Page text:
Publication date (electronic): 31 December 2007
Learning at the edge—Part 2: Scholar-practitioner reflections on boundaries
External link: http://18.104.22.168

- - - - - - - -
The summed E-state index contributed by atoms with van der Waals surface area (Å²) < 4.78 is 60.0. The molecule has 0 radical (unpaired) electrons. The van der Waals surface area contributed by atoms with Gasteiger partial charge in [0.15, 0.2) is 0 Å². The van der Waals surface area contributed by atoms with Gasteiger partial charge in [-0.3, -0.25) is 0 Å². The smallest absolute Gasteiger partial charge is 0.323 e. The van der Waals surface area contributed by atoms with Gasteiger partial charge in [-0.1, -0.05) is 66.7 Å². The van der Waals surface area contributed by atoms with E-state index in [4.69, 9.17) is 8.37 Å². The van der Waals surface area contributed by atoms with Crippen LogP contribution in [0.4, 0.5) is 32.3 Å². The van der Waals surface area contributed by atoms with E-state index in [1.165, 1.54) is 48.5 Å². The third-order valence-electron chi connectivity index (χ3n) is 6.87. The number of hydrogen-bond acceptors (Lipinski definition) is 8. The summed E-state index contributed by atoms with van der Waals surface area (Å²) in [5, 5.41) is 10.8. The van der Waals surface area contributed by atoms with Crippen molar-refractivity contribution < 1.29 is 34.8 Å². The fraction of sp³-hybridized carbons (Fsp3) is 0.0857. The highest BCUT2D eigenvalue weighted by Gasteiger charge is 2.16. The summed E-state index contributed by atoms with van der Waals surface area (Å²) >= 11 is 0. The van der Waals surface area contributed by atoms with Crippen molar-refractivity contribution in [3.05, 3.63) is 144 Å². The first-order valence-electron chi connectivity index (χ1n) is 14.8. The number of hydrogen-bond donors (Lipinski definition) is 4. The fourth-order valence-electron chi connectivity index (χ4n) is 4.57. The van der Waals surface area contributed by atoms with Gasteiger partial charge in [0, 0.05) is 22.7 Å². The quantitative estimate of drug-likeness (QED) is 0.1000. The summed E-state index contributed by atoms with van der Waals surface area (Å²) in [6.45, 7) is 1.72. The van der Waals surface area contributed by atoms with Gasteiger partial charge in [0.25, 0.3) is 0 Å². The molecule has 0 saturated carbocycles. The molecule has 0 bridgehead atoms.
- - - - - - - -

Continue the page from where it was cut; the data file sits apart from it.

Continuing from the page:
This is the second segment of a two-part paper, which attempts to strengthen a bridge between theoretical and practical worlds by bringing information from organizations to complexity theorists. It is written as a boundary object to encourage further research, dialogue and conclusions. This paper focuses on one theme from complexity and new science literature: the theme of boundaries. A relatively new methodology, phenomenography, is used as an inductive method of inquiry to explore qualitatively different ways in which published authors and graduate students understand the related concepts of boundary, edge and periphery. These authors’ unsolicited views of the boundary concept ranged from micro to macro in scale, and from detached observation to personal activism in nature. This study suggests that boundaries are important areas for learning, growth, risk, and observation and repair of systemic challenges, and that they deserve further iterative or collaborative research in relation to complexity thinking.
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